By Elsbeth van Paridon
China.org.cn, April 1, 2014
Dutch-Chinese author Lulu Wang is a true Beijinger by birth. She was born in the Chinese capital on Dec. 22, 1960, and moved to The Netherlands in 1986. Her big literary break came when she published “The Lily Theater,” giving an accurate and detailed account of the author’s childhood and teenage years, in 1997, selling almost 1 million copies in The Netherlands alone. The debut also gained her several awards, including the 1999 International Nonino Prize. Ever since she tasted that first bite of success, Wang has continued publishing novels, short stories and poetry on a regular basis.
Lulu Wang, Beijing-born, Holland-resident (and successful) author.
Aside from her many literary efforts, Wang has ventured into the fields of publishing in recent years, Lulu Wang Publishing (2012), short films and book apps. One example of the latter, at the same time adding a new twist to her writing, was her 2013 publication “Summer full of Love” (originally called “Zomervolliefde” in Dutch or “爱满夏天” in Chinese).
The work was a bilingual (Dutch-Chinese) multimedia book application featuring short poems about love, a song and a short film. Nevertheless, this was not by any means Wang’s first multi format release; in 2012, she became one of the first literary authors to release a full-on interactive multimedia publication in the form of “Holland, wo ai ni” (originally “Nederland, wo ai ni”) on both the national and international level.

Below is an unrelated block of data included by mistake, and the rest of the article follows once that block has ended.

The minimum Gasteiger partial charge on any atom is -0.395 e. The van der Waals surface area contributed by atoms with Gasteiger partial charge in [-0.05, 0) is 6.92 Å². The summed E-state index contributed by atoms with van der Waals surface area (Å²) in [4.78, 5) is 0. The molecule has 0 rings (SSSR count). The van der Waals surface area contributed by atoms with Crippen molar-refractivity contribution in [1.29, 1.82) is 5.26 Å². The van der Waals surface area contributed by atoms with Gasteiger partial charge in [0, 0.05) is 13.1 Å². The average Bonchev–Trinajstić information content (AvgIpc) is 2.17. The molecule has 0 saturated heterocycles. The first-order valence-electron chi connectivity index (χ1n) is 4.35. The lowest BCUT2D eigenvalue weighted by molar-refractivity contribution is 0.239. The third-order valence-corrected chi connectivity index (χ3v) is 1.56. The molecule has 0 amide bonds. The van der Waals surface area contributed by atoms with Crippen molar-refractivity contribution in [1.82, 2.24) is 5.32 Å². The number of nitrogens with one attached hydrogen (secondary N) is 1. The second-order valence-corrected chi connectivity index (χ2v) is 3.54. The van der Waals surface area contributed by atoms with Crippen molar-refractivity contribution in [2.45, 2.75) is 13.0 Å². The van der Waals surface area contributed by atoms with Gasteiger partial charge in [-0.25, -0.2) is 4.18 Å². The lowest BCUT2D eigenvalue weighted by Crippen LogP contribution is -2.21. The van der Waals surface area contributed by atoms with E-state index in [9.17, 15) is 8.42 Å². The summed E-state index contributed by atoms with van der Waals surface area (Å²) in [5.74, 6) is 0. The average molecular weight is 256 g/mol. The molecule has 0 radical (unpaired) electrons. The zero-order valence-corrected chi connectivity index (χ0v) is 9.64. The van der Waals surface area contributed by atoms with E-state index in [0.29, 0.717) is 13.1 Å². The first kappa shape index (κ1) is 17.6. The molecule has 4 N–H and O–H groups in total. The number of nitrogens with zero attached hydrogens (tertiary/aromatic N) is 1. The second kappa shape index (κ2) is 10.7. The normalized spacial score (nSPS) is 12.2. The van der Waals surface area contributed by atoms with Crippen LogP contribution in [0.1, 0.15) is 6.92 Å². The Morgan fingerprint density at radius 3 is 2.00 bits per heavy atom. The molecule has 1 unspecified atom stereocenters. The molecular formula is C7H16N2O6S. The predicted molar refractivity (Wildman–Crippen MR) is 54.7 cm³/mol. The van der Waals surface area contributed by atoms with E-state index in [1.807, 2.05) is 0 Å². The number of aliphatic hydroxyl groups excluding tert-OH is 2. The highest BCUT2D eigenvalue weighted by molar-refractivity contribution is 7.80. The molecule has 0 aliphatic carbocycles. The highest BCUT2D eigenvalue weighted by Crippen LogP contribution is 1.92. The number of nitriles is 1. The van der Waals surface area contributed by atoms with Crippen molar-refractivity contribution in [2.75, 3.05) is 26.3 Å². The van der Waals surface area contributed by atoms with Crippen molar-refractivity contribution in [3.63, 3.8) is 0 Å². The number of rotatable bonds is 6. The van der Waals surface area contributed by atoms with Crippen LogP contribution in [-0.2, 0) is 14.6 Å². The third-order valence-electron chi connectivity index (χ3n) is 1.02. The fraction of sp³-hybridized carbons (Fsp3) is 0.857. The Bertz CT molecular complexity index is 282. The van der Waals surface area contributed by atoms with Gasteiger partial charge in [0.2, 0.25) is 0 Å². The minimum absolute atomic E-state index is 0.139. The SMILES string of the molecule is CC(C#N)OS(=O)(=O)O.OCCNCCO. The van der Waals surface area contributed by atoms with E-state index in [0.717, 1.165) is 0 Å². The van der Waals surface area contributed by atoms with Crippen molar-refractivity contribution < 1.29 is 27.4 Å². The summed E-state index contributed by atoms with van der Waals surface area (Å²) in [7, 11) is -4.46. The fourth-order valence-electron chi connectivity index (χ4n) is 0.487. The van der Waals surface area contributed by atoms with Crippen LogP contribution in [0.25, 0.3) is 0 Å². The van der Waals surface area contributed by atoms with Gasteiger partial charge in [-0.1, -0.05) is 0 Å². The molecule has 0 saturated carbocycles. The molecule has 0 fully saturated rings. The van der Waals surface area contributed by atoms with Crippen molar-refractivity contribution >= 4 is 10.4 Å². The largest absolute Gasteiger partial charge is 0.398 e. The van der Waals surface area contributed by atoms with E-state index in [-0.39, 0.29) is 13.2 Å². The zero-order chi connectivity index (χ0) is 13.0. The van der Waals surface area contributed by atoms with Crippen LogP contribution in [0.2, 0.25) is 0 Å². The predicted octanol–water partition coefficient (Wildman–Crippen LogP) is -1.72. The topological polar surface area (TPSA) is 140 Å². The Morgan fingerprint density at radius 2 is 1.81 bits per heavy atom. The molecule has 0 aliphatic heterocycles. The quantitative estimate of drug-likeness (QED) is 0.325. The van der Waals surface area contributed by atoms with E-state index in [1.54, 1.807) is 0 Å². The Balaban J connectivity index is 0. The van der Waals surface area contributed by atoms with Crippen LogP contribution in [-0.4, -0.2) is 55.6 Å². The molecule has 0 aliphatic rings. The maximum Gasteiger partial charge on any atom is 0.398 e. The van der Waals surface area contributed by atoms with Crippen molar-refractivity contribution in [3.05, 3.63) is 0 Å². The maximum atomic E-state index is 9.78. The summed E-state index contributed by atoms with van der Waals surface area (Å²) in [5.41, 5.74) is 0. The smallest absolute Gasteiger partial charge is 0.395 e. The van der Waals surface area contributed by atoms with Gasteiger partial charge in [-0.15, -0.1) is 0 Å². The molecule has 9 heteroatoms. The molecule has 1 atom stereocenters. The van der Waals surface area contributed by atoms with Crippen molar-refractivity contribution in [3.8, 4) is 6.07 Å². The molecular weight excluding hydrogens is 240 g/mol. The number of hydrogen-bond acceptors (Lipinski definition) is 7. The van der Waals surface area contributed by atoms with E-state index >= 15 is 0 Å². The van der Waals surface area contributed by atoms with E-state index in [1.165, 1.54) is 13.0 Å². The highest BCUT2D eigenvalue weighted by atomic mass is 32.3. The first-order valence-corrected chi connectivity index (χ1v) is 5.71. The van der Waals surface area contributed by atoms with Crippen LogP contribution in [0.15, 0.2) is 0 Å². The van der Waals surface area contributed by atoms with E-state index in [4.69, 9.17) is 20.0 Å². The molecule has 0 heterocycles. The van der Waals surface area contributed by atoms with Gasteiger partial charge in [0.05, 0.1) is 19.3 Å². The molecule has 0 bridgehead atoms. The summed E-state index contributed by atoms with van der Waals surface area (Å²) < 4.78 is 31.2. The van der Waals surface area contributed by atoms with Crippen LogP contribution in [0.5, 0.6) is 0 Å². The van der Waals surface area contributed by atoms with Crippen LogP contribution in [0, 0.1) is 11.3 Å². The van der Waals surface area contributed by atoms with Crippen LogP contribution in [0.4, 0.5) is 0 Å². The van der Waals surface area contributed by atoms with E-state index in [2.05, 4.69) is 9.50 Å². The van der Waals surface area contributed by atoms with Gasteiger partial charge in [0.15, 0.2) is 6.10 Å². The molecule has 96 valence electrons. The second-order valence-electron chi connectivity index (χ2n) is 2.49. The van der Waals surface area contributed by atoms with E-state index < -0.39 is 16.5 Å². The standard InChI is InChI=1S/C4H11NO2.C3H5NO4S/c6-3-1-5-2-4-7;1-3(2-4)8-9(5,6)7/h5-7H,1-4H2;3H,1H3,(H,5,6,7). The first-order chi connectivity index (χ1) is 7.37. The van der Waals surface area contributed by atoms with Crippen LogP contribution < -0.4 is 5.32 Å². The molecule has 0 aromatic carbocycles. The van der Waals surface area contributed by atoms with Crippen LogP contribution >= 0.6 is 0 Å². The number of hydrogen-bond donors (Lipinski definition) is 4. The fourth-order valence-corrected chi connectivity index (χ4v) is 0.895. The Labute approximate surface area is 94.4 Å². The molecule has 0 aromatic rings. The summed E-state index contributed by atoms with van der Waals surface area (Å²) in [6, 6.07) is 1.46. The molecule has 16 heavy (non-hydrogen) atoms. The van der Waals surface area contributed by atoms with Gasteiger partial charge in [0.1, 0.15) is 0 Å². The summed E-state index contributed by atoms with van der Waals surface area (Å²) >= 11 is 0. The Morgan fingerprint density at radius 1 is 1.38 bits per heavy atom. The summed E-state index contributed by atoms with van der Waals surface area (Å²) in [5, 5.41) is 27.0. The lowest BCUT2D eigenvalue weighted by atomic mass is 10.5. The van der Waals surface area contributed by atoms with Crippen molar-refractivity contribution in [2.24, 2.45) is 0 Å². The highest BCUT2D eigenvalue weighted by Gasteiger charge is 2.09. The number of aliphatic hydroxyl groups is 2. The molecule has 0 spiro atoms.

At this very moment, Wang is putting the final touches on her soon to be released (March 2014) “Adam and Eve in China” (originally “Adam en Eva in China”), a non-fictional work in which she promises “to add two new dimensions fans may not be expecting from her.” The work will become available as a free e-book, and will also be offered in other formats.
Since 2013, Wang returned to her birth roots and took up a column for the leading Chinese magazine Shijie Bolan, a publication discussing all that lies abroad. From August last year onwards, she could add Shijie Zhishi magazine to that list as well. For both magazines, Wang mainly discusses life, and all it entails, in Holland and Belgium.
Aside from the books, short films, poems, columns and all the other items mentioned above, Wang is also active in the field of lecturing, giving various lectures about Chinese culture, the (possible) cultural differences between The Netherlands and China and related topics. In doing so, Wang hopes to forge a bridge between Western and Chinese cultures. I for one look forward to reading what Adam and Eve will get up to in China. Beijing, in Wang you have found a true multinational and multi-faceted ambassador.